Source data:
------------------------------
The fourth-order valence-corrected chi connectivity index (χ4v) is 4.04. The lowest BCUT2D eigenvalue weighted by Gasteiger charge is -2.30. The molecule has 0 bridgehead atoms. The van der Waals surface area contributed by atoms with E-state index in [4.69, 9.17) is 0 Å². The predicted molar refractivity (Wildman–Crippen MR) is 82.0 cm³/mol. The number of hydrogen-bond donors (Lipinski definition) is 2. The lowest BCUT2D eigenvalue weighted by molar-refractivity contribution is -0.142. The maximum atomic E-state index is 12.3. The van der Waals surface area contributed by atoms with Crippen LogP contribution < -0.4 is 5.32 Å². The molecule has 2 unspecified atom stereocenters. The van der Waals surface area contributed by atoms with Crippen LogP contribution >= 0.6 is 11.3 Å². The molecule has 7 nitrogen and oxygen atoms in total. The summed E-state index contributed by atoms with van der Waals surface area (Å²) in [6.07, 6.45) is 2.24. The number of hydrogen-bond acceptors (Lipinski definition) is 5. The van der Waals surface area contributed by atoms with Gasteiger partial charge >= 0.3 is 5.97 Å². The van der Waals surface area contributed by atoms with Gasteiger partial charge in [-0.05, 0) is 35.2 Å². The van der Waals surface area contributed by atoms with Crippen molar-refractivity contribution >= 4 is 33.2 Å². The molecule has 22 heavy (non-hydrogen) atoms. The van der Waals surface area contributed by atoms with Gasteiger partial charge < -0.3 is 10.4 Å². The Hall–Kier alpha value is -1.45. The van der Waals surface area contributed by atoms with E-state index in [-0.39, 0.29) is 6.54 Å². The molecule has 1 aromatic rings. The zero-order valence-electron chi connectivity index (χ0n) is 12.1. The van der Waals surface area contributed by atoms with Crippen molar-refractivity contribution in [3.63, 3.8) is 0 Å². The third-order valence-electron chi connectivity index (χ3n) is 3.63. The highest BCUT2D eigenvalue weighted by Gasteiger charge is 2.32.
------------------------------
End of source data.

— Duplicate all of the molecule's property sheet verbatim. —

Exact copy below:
The fourth-order valence-corrected chi connectivity index (χ4v) is 4.04. The lowest BCUT2D eigenvalue weighted by Gasteiger charge is -2.30. The molecule has 0 bridgehead atoms. The van der Waals surface area contributed by atoms with E-state index in [4.69, 9.17) is 0 Å². The predicted molar refractivity (Wildman–Crippen MR) is 82.0 cm³/mol. The number of hydrogen-bond donors (Lipinski definition) is 2. The lowest BCUT2D eigenvalue weighted by molar-refractivity contribution is -0.142. The maximum atomic E-state index is 12.3. The van der Waals surface area contributed by atoms with Crippen LogP contribution < -0.4 is 5.32 Å². The molecule has 2 unspecified atom stereocenters. The van der Waals surface area contributed by atoms with Crippen LogP contribution >= 0.6 is 11.3 Å². The molecule has 7 nitrogen and oxygen atoms in total. The summed E-state index contributed by atoms with van der Waals surface area (Å²) in [6.07, 6.45) is 2.24. The number of hydrogen-bond acceptors (Lipinski definition) is 5. The van der Waals surface area contributed by atoms with Gasteiger partial charge >= 0.3 is 5.97 Å². The van der Waals surface area contributed by atoms with Gasteiger partial charge in [-0.05, 0) is 35.2 Å². The van der Waals surface area contributed by atoms with Crippen molar-refractivity contribution >= 4 is 33.2 Å². The molecule has 22 heavy (non-hydrogen) atoms. The van der Waals surface area contributed by atoms with Gasteiger partial charge < -0.3 is 10.4 Å². The Hall–Kier alpha value is -1.45. The van der Waals surface area contributed by atoms with E-state index in [-0.39, 0.29) is 6.54 Å². The molecule has 1 aromatic rings. The zero-order valence-electron chi connectivity index (χ0n) is 12.1. The van der Waals surface area contributed by atoms with Crippen molar-refractivity contribution in [3.63, 3.8) is 0 Å². The third-order valence-electron chi connectivity index (χ3n) is 3.63. The highest BCUT2D eigenvalue weighted by Gasteiger charge is 2.32.